United Nations: Islamic State in Iraq and the Levant Khorasan has expanded its presence in several provinces of Afghanistan and strengthened its positions in and around Kabul, a report by UN chief Antonio Guterres said, highlighting risks that militants from the Taliban may join the ISIS affiliate if they feel “threatened” by developments in the Afghan peace process.
The 13th report of the Secretary-General Guterres on the threat posed by ISIL to international peace and security, issued Tuesday, said that Islamic State in Iraq and the Levant Khorasan has expanded its presence in several provinces of Afghanistan, despite leadership, human and financial losses during 2020.
The group has strengthened its positions in and around Kabul, where it targets most of its attacks against minorities, civil society actors, government employees and personnel of the Afghan National Defence and Security Forces.
The report said that one of the main risks identified by the Member States is that “militants in Afghanistan, from the Taliban or other groups, may join the ISIS affiliate if they feel alienated or threatened by developments in the Afghan peace process.
The UNSG report added that in its efforts to regroup and rebuild, ISIS in Afghanistan has prioritized the recruitment and training of new supporters.
Its leaders also hope to attract intransigent Taliban and other militants who reject the agreement between the United States and the Taliban and to recruit fighters from Iraq, the Syrian Arab Republic and other conflict zones.
Estimates of the affiliate’s strength range widely, with one Member State reporting between 500 and 1,500 fighters, and another stating that it may rise to as many as 10,000 in the medium term. One Member State reported that ISIS in Afghanistan is largely underground and clandestine, the report said.
India, President of the UN Security Council for the month of August, will host a signature event on counter-terrorism on August 19. External Affairs Minister S Jaishankar will chair the high-level event to discuss the UN Chief’s report on ISIL.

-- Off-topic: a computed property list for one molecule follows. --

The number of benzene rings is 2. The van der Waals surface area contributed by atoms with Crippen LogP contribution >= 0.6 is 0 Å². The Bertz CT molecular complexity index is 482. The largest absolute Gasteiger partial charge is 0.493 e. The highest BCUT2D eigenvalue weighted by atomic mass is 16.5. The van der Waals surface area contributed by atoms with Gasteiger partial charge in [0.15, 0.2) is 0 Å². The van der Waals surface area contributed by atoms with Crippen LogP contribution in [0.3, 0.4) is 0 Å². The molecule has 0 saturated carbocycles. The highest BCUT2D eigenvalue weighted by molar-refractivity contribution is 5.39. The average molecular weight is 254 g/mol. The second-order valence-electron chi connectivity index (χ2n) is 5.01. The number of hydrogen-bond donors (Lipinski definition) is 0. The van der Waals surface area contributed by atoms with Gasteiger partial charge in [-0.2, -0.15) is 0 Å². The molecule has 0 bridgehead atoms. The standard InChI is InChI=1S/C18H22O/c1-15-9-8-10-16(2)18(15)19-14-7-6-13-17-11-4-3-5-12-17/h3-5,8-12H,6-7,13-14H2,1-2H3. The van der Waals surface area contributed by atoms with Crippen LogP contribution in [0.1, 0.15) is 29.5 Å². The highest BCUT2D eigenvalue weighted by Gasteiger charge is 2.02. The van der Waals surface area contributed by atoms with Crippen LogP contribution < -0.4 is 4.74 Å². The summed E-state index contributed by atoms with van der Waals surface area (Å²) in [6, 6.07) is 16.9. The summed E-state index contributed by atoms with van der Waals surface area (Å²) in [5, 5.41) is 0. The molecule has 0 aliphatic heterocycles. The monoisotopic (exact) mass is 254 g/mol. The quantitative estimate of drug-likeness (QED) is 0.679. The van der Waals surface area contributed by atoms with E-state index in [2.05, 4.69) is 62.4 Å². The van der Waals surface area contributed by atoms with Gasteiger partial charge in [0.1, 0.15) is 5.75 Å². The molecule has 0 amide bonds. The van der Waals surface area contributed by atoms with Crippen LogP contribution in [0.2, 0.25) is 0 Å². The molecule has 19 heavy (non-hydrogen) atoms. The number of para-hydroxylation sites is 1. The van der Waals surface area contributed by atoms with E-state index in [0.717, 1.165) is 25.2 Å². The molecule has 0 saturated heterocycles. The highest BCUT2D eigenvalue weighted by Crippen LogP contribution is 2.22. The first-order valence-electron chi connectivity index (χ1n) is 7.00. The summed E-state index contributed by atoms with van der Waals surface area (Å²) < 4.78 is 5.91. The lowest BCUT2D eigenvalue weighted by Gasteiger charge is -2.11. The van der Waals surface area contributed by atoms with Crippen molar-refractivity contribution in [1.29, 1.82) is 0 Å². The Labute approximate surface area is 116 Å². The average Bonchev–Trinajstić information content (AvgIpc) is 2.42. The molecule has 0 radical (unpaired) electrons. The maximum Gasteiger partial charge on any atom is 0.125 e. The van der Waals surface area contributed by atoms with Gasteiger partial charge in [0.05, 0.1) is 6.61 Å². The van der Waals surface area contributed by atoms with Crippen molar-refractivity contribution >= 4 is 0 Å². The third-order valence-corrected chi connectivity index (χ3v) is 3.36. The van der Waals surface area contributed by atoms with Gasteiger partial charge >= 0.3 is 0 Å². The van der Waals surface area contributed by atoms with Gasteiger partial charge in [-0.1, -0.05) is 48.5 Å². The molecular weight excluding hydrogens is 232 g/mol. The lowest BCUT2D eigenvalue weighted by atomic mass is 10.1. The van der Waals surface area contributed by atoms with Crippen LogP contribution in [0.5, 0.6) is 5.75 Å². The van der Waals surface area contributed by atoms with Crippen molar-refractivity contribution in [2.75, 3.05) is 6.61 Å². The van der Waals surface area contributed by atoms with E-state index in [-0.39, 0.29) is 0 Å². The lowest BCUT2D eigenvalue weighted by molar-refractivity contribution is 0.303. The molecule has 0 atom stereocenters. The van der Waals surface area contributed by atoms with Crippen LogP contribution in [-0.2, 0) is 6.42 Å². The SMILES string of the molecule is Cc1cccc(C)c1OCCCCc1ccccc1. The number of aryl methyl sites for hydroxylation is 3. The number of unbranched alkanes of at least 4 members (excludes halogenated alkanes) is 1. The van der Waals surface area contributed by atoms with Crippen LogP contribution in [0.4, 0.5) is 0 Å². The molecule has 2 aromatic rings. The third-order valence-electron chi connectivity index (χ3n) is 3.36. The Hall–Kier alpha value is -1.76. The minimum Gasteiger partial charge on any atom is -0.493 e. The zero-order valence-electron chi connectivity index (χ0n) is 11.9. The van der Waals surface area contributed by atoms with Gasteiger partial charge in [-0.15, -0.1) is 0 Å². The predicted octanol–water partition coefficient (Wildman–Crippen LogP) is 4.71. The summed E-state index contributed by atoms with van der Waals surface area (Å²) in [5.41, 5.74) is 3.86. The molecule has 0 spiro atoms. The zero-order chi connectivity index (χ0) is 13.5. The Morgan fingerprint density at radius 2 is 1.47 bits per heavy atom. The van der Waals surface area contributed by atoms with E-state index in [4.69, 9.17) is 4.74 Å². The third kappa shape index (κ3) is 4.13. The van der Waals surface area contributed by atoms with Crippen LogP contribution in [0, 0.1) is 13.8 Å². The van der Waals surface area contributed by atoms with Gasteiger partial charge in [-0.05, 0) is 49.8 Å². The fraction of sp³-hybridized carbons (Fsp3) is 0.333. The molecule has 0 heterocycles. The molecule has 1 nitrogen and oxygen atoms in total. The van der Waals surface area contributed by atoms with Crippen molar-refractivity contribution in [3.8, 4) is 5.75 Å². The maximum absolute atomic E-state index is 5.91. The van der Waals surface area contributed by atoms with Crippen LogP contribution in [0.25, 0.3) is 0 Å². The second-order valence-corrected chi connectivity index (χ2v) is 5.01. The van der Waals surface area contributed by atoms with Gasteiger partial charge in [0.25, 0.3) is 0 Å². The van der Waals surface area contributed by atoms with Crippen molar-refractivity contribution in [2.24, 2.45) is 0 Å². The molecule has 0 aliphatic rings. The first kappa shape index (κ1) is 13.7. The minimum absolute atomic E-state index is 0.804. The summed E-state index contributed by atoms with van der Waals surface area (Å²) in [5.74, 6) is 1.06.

The report said the evolution of ISIS and its affiliates, including their regional expansion in West, East and Central Africa, continued violent action in Afghanistan and an increasing online presence, highlights the need for the Member States to adopt comprehensive and integrated counter-terrorism approaches.
Strengthened national, regional and international counter-terrorism efforts are essential, in particular in view of the similar vulnerabilities of some States in those regions, it said.
President of the Security Council this month Ambassador T S Tirumurti told reporters at the UN Headquarters Monday that India will keep the spotlight on terrorism during the country’s UNSC Presidency.
Tirumurti said counterterrorism is a national priority for India.
We are firmly against terrorism in all its forms and manifestations and believe that there could be no justification whatsoever for terrorism. We will continue to keep the spotlight on this matter, as we have in the past, both inside the Council and outside as well. We have not only strengthened efforts to combat terrorism, especially for example, in financing terrorism. We have also prevented efforts to dilute the focus on terrorism.
The report noted the brutal attack of June 8 in which 10 humanitarian deminers were killed and 16 injured in Baghlan Province and for which ISIS had claimed responsibility.
It said the leader of ISIS, Amir Muhammad Sa’id Abdal-Rahman al-Mawla, “remains reluctant to communicate directly with supporters. The group’s command and control over its global affiliates have loosened, even though it continues to provide guidance and some financial support.
The autonomy of regional affiliates has been further strengthened, especially in West Africa and the Sahel, East and Central Africa, Afghanistan and South Asia, the report said.
Member States judge that the success of this evolution will be an important determinant of the extent of the future global impact of ISIS. They also assess that the group will continue to prioritise regrouping and seeking resurgence in Iraq and the Syrian Arab Republic as its core area of operations.
Since the previous report by the UNSG on ISIL, the COVID-19 pandemic has continued to dominate the geopolitical landscape and hamper efforts to prevent and counter-terrorism and the underlying spread of violent extremism in full compliance with international law.
Member States and United Nations experts have continued to raise concerns that pandemic-related social restrictions, economic challenges and political tensions risk exacerbating existing grievances, which terrorist groups, including ISIS, seek to exploit. The pandemic has also aggravated challenging humanitarian situations in many parts of the world.